Global climate models have difficulties to simulate the northward extension of the monsoonal precipitation over north Africa during the mid-Holocene as revealed by proxy data. A common feature of these models is that they usually operate on too coarse grids to explicitly resolve convection, but convection is the most essential mechanism leading to precipitation in the West African monsoon region. Here, we investigate how the representation of tropical deep convection in the ICON climate model affects the meridional distribution of monsoonal precipitation during the mid-Holocene, by comparing regional
simulations of the summer monsoon season (July to September, JAS) with parameterized (40km-P) and explicitly resolved convection (5km-E).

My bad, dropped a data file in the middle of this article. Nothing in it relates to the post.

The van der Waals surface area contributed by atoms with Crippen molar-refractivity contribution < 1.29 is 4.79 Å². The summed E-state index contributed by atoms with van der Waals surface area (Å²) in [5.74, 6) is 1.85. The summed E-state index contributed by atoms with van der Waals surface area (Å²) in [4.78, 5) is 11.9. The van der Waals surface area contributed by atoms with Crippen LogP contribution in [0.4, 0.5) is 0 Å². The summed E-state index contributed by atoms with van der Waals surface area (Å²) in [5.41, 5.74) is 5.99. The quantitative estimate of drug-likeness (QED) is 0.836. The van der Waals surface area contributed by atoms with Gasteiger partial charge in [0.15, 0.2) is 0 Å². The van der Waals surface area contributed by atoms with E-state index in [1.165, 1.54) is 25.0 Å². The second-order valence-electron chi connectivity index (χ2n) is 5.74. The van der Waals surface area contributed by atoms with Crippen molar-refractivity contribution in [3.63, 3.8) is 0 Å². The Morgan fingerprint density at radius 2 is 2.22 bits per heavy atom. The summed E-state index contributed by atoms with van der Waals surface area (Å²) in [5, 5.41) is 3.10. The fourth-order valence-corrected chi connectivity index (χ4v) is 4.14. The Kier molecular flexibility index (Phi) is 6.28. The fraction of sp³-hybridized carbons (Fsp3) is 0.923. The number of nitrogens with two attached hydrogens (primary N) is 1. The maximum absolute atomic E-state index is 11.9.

In the 5km-E simulation, the more localized nature of precipitation and the absence of permanent light precipitation as compared to the 40km-P simulation is closer to expectations. However, in the JAS-mean the 40km-P simulation produces more precipitation and extends further north than the 5km-E simulation, especially between 12°N and 17°N. The higher precipitation rates in the 40km-P simulation are consistent with a stronger monsoonal circulation over land. Furthermore, the atmosphere in the 40km-P simulation is less stably stratified and notably moister. The differences in atmospheric water vapor are the result of substantial differences in the probability distribution function of precipitation and its resulting interactions with the land surface. The parametrization of convection produces light and large-scale precipitation, keeping the soils moist and supporting the development of convection. In contrast, less frequent but locally intense precipitation events lead to high amounts of runoff in the explicitly resolved convection simulations. The stronger runoff inhibits the moistening of the soil during the monsoon season and limits the amount of water available to evaporation in the 5km-E simulation.